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What is a backdoor? FTX founder SBF accused of implementing book-keeping system that allowed him to move exchange funds without trace

By Peter Henn

Edited by Charlie Mellor

12:53, 14 November 2022

A computer keyboard with the word backdoor and a ladder where the return key should be
Just what exactly is a backdoor? – Photo: Shutterstock

Following the collapse of the once-mighty FTX crypto exchange with it filing for Chapter 11 bankruptcy, it has been alleged that the platform’s founder, former billionaire Sam Bankman-Fried, had been operating something called a backdoor to transfer money between accounts.

But what is a backdoor?

Rules and regulations

In the worlds of accounting and business, there are certain rules and regulations that people must comply with.

One such key rule that needs to be applied across the world of finance is that money should be accounted for, which means that people cannot just transfer money from one business to another without telling people that is what is happening.

FTX, SBF, ADD and backdoors?

According to the Reuters news agency, Bankman-Fried managed to have $10bn worth of customer funds moved from FTX to his trading company Alameda Research without informing anyone. 

The entrepreneur known in crypto circles as SBF denied the claims, telling Reuters: “We didn’t secretly transfer. We had confusing internal labeling and misread it.” In addition, he denied implementing a “backdoor” to Reuters.

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However, with the claims reported by Reuters, Mario Nafwal, the founder of crypto company IBC Group Mario Nafwal, later tweeted that SBF had worked with colleagues to create a backdoor, a computer program that effectively allowed for money to be “secretly” transferred from FTX to Alameda.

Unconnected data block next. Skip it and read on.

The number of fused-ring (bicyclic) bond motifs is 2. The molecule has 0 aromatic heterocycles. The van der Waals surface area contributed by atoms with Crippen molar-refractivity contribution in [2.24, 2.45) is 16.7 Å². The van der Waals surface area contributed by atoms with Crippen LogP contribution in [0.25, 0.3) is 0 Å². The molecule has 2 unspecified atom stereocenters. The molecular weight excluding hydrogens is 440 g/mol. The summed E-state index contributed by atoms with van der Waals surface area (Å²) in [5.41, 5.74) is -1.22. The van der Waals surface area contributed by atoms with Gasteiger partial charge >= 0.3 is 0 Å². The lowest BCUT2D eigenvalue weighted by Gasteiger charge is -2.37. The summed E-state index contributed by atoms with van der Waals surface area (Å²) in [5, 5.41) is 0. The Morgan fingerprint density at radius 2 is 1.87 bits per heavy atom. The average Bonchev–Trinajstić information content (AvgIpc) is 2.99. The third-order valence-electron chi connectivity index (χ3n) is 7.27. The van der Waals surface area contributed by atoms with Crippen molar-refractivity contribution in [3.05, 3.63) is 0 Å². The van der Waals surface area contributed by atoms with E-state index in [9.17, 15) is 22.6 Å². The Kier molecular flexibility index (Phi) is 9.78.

Former employee blows whistle on computer code trapdoor

And his allegations appear to have been backed up by someone claiming to be a former FTX employee calling themselves Yung Dot, who said that it was “due to the elx trapdoor SBF put in”, which “allowed allowed Sam to use elx to send fraudulent logger messages through the negative flux back to auditors if they ever queried”.

In a series of tweets, Dot and the team he was working with earlier this year created a program called an augmented deficit decoder (ADD) “to obfuscate and protect the codebase”. But the same program was used to disguise what he described as “wrongdoing by executives”. 

Dot said: “My team were ‘laid off’ because we were not a good fit – to speak candidly we were fired after bringing up the fact that these messages were obfuscating transactions used to prop up $FTT.

“Our ADD that we had spent four years working on was now being used fraudulently with very little regard for our wishes. Now we are left with this – lots of questions.”

Despite being contacted by Capital.com, neither Sam Bankman-Fried or FTX responded immediately to our request for a comment about Yung Dot’s claims.

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The difference between trading assets and CFDs
The main difference between CFD trading and trading assets, such as commodities and stocks, is that you don’t own the underlying asset when you trade on a CFD.
You can still benefit if the market moves in your favour, or make a loss if it moves against you. However, with traditional trading you enter a contract to exchange the legal ownership of the individual shares or the commodities for money, and you own this until you sell it again.
CFDs are leveraged products, which means that you only need to deposit a percentage of the full value of the CFD trade in order to open a position. But with traditional trading, you buy the assets for the full amount. In the UK, there is no stamp duty on CFD trading, but there is when you buy stocks, for example.
CFDs attract overnight costs to hold the trades (unless you use 1-1 leverage), which makes them more suited to short-term trading opportunities. Stocks and commodities are more normally bought and held for longer. You might also pay a broker commission or fees when buying and selling assets direct and you’d need somewhere to store them safely.
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